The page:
Often, family offices are naturally leading the way, and doing things that have not been done before. The employees of the family office must, therefore, always roll their sleeves up and put their mind to something new.

It doesn’t matter whether it is a property deal or a special acquisition of arts, or some luxury item like a new yacht or jet. It doesn’t matter whether it is long-term financial planning and tax efficiency, or something more day to day, like an investment or business expansion. In every single case, an employee with an entrepreneurial mind is needed to do something special.

All employees of family offices need to be up-to-date with how things are changing, often whilst at the same time having knowledge and respect for the curation of history.


Entrepreneurship is essential, especially in multigenerational families.


There are countless examples I can give of work I’ve done where this subject is relevant, and countless more examples where I have seen other people put this way of thinking into practice.

Every single person employed by a family will be juggling the old and new. Entrepreneurship is essential, especially in multigenerational families.

Sadly, because of the high proportion of traditional Professionals doing the hiring in the family offices, very often, the longer the family office survives, the more bureaucratic it becomes. It bulks up with lots and lots of employees and it slows down with more and more internal processes and politics.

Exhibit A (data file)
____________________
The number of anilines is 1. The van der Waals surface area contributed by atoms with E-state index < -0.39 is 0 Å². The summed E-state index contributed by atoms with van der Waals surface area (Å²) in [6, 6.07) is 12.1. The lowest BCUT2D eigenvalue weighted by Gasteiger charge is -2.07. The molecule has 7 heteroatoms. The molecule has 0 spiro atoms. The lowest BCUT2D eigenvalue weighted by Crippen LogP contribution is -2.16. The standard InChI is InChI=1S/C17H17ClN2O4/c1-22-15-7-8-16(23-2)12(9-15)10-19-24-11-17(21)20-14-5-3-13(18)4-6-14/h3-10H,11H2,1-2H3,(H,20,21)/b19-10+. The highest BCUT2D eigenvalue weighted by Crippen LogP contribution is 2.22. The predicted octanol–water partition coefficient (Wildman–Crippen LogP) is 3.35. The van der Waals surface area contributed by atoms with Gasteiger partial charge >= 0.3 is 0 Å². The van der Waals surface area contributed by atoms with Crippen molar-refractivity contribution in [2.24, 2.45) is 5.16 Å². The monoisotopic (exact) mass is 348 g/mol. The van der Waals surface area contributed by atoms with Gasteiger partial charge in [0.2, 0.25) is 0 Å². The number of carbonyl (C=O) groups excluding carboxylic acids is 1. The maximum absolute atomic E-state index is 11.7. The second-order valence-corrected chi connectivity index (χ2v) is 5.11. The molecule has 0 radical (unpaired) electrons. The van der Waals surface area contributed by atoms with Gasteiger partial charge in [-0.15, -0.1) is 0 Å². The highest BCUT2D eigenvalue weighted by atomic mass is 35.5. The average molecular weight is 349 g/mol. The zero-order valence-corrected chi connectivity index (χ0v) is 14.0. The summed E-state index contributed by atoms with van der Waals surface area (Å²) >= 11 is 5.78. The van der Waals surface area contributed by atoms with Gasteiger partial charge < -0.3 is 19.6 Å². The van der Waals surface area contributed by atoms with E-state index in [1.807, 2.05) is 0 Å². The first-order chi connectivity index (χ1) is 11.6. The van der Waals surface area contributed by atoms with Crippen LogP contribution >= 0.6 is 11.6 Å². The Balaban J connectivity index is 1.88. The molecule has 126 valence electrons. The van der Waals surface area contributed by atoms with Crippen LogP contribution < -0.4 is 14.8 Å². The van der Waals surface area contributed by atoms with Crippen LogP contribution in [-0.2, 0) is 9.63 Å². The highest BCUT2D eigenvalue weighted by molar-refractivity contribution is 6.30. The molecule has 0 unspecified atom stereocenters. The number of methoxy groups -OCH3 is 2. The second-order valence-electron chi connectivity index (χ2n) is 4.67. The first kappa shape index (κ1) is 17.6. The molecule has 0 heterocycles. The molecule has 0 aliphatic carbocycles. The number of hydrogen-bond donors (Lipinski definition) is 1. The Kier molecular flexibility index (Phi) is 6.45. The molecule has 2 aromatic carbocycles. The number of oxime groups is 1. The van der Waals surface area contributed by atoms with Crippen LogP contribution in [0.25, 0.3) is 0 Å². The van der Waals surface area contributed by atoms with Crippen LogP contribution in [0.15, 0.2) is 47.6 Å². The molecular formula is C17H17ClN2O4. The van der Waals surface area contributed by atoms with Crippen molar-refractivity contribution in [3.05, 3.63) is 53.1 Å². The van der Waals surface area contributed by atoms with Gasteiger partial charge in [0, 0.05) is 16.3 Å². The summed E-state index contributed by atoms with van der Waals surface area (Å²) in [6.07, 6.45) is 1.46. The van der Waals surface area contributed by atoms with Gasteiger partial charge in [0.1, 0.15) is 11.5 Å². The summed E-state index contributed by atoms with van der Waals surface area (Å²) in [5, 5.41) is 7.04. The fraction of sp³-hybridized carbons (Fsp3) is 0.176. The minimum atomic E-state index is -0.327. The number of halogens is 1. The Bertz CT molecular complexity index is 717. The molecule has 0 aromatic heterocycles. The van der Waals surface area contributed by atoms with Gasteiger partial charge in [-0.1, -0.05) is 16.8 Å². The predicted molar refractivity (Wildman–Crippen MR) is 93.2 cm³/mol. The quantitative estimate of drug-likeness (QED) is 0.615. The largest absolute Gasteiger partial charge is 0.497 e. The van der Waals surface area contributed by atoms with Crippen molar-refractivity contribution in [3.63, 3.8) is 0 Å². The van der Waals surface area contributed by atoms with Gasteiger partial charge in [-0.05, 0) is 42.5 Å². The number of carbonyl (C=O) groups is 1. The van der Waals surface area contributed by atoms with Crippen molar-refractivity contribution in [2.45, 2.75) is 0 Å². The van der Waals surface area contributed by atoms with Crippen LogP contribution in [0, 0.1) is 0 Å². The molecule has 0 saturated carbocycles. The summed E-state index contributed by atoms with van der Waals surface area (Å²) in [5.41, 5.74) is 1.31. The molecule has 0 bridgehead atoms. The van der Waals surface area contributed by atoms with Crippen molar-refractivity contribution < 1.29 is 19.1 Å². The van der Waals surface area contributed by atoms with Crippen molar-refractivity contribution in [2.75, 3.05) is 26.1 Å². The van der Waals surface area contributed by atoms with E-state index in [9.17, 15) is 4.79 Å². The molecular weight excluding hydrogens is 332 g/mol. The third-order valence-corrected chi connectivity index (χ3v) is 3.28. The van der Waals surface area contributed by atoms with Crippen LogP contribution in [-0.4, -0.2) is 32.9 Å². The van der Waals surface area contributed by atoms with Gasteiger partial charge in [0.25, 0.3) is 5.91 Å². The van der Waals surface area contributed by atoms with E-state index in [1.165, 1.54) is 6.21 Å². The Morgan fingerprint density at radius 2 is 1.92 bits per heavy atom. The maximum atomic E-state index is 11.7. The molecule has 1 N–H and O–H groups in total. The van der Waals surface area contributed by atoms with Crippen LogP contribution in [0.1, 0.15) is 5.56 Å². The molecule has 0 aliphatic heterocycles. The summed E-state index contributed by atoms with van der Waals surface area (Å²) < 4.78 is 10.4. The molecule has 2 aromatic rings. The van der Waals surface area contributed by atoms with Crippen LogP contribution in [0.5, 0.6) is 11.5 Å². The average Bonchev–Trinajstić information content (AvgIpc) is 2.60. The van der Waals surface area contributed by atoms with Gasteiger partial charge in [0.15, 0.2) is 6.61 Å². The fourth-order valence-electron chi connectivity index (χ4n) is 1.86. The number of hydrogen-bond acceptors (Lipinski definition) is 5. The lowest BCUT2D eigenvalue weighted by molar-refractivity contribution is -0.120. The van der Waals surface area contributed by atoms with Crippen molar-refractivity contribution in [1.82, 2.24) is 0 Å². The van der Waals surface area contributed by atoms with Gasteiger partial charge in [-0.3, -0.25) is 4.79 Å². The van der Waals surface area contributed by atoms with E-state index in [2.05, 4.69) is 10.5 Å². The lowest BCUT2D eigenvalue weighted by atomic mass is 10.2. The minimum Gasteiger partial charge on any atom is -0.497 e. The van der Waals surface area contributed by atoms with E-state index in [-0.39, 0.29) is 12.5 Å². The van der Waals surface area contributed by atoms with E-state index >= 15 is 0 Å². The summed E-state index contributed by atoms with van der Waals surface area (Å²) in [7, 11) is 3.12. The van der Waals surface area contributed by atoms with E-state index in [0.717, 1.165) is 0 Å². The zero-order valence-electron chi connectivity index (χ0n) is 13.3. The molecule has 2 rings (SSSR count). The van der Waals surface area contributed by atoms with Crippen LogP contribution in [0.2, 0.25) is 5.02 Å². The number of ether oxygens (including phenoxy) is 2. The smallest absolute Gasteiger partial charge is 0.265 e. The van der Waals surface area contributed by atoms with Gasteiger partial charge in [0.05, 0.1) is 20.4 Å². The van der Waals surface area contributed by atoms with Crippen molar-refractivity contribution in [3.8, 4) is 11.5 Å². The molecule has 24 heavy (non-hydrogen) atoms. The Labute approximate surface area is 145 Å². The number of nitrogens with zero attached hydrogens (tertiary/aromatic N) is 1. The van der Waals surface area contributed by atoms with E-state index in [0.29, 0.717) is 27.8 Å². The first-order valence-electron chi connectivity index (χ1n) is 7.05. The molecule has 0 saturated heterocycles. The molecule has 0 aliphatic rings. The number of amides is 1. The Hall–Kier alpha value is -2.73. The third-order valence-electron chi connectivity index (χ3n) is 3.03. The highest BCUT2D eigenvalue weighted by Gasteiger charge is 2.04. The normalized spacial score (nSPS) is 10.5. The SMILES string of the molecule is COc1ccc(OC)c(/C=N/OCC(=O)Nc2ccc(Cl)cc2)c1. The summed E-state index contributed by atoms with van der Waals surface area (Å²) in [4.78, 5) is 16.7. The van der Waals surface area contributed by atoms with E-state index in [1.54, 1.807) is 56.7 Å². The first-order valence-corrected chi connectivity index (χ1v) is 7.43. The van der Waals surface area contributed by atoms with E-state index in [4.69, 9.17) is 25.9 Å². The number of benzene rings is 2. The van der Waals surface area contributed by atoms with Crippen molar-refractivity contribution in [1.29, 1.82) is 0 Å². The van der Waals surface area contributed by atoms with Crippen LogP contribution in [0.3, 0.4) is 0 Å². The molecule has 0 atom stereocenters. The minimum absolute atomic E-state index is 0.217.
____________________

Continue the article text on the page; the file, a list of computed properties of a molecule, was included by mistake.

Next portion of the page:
If I could advise all family offices to do one thing, it would be to embrace entrepreneurship, at least gently, and ensure people employed feel able to voice ideas and think outside of the normal established processes.

At one point in my career, I was encouraged very much in this regard and as a result uncovered things which showed that right at the very top of the organisation, management had not thought about, or cared enough about, improving efficiency. Probably the most high-level example, was in the administration of trusts. What I found ruffled feathers. Essentially, it undermined the lead employee. My idea, although backed with expert tax advice, was buried swiftly and I felt the full force of internal political power. More importantly, this culture had in fact spread down through the ranks in many ways and inefficiencies were, and probably still are, in abundance.